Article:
2. Bruce M. Carruthers and Marjorie I. van de Sande (2006). “Myalgic Encephalomyelitis/Chronic Fatigue Syndrome: A Clinical Case Definition and Guidelines for Medical Practitioners. An Overview of the Canadian Consensus Document,” Carruthers and van de Sande, https://www.canada.ca/en/public-health/services/chronic-diseases/chronic-fatique-syndrome-myaligic-encephalomyelitis.html.
  3. Canadian Institutes for Health Research. “Working with patients and their families to improve health outcomes for people living with ME/CFS,” https://cihr-irsc.gc.ca/e/51074.html [accessed on February 28, 2022]. 
  4. Stephen J. Gluckman (2021). “Clinical features and diagnosis of myalgic encephalomyelitis/chronic fatigue syndrome,” UpToDate, https://www.uptodate.com/contents/clinical-features-and-diagnosis-of-myalgic-encephalomyelitis-chronic-fatigue-syndrome.   
  5. Fred Friedberg et al. (2012). “Chronic Fatigue Syndrome/Myalgic Encephalomyelitis: A Primer for Clinical Practitioners,” International Association for Chronic Fatigue Syndrome/Myalgic Encephalomyelitis, https://aqem.org/wp-content/uploads/2014/06/Primer-IACFSME-en-fran%C3%A7ais.pdf.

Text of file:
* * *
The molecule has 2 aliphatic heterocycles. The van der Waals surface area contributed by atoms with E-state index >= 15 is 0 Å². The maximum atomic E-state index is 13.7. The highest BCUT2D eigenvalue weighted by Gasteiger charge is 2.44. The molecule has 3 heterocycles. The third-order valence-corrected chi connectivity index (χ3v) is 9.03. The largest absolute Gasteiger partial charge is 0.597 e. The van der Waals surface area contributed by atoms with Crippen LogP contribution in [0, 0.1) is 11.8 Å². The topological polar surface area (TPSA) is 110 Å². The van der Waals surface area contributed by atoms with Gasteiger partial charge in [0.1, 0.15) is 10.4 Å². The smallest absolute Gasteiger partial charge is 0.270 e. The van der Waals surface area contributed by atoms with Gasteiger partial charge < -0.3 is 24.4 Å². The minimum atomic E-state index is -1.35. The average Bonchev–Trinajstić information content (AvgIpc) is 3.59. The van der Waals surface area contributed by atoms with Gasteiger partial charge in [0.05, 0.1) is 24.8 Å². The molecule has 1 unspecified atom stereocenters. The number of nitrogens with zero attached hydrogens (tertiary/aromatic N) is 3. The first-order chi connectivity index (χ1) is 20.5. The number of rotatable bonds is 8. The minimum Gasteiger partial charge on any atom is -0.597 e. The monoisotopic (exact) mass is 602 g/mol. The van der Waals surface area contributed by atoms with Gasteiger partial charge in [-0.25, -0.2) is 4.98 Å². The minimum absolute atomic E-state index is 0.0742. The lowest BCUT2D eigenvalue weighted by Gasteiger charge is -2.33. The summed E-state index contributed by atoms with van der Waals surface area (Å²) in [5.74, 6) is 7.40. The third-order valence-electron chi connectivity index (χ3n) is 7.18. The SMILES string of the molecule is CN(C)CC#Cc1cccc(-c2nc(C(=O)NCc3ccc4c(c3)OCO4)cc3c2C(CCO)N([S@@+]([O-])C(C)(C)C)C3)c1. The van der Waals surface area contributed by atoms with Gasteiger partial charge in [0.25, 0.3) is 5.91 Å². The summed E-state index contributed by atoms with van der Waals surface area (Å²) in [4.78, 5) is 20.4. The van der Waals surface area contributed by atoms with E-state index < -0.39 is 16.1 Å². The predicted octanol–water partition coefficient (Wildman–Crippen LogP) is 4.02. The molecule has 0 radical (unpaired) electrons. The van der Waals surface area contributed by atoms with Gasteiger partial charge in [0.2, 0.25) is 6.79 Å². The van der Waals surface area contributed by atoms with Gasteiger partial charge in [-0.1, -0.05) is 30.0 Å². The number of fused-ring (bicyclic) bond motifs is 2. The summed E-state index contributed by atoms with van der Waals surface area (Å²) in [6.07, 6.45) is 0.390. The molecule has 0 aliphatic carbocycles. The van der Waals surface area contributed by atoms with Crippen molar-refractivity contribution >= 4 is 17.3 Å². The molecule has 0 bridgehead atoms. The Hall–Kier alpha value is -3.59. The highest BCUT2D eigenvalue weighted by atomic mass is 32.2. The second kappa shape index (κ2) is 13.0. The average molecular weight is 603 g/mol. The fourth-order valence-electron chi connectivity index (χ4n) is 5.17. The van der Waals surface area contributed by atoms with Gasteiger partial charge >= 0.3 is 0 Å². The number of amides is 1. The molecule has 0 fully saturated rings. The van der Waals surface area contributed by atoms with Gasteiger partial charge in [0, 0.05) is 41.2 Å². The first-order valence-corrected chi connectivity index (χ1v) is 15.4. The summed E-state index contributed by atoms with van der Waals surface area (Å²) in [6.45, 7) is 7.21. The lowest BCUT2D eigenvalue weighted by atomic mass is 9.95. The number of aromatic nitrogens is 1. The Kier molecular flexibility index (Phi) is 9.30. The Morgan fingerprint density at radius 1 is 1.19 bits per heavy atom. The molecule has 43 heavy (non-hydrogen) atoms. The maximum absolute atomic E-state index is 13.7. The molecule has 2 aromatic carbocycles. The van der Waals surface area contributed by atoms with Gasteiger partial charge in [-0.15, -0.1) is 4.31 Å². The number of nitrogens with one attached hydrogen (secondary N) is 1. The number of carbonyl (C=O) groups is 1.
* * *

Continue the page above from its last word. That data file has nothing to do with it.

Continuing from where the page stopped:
6. E. Nepotchatykh, W. Elremaly, I. Caraus I. et al. (2020). “Profile of Circulating MicroRNAs in Myalgic Encephalomyelitis and Their Relation to Symptom Severity, and Disease Pathophysiology,” Nature Scientific Reports, 10(19620),  https://www.nature.com/articles/s41598-020-76438-y.epdf.
  7. Stephen J. Gluckman (2020). “Patient education: Myalgic encephalomyelitis/chronic fatigue syndrome (Beyond the Basics),” UpToDate, https://www.uptodate.com/contents/myalgic-encephalomyelitis-chronic-fatigue-syndrome-beyond-the-basics?topicRef=2742&source=see_link.  
Sleep care team
Sleep care team
info@biron.com